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Religious Freedom in the Liberal State$
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Rex Ahdar and Ian Leigh

Print publication date: 2013

Print ISBN-13: 9780199606474

Published to Oxford Scholarship Online: May 2013

DOI: 10.1093/acprof:oso/9780199606474.001.0001

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PRINTED FROM OXFORD SCHOLARSHIP ONLINE (oxford.universitypressscholarship.com). (c) Copyright Oxford University Press, 2021. All Rights Reserved. An individual user may print out a PDF of a single chapter of a monograph in OSO for personal use. date: 17 January 2022

Medical Treatment

Medical Treatment

Chapter:
(p.298) 9Medical Treatment
Source:
Religious Freedom in the Liberal State
Author(s):

Rex Ahdar

Ian Leigh

Publisher:
Oxford University Press
DOI:10.1093/acprof:oso/9780199606474.003.0009

This chapter examines several medico-legal issues insofar as they have a religious dimension or implicate the religious liberty of the persons seeking or refusing treatment. The chapter is organized as follows. Section II summarizes the law concerning medical treatment, contrasting the position of adults, adolescents or teenagers, and infants. Section III considers the underlying assumptions represented in the disputes between the law and certain religionists who spurn conventional medical treatment in favour of exclusive reliance upon prayer or other spiritual cures. The premises which form the central tenets of conventional or orthodox medicine — reliance upon rationality, insistence upon the scientific method, the need for empirical evidence — have recently been challenged, not only by some devout religionists, but by also a raft of ‘alternative’ health practitioners. Section IV discusses two examples of these broader themes. The chapter concludes with some observations on the extent to which a liberal state accommodates the wishes of believers when they seek to determine their own or their children's health.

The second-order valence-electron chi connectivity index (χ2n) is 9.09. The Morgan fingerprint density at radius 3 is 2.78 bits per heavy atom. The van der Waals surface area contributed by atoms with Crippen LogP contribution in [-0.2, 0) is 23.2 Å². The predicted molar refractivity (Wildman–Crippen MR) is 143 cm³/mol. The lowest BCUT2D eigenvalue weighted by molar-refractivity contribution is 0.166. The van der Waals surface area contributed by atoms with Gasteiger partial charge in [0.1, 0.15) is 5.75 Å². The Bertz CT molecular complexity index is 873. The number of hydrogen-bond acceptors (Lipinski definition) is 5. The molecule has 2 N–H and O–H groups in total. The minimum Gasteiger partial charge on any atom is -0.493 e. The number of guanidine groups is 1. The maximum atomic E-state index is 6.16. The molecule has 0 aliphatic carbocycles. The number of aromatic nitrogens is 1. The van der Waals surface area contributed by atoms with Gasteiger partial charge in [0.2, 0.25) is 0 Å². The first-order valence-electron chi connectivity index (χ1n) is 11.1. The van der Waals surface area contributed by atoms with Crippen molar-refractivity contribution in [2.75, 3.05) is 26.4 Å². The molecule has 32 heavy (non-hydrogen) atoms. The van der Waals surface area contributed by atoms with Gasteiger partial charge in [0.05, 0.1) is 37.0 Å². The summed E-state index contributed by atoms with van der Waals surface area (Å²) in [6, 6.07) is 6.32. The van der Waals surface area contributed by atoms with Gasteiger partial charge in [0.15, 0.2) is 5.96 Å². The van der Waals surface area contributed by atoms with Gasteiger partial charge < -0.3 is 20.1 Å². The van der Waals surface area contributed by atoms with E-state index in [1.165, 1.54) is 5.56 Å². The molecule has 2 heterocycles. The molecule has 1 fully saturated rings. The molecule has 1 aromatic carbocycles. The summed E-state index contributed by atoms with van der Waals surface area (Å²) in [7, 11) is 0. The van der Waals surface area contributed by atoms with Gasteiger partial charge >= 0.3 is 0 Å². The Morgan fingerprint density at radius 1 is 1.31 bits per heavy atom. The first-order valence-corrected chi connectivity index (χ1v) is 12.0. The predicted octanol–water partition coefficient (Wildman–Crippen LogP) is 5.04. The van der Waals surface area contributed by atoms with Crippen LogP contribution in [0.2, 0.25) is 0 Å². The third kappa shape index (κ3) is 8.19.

Keywords:   orthodox medicine, spiritual healing, consent, blood transfusion, alternative medicine, medical ethics, best interest test

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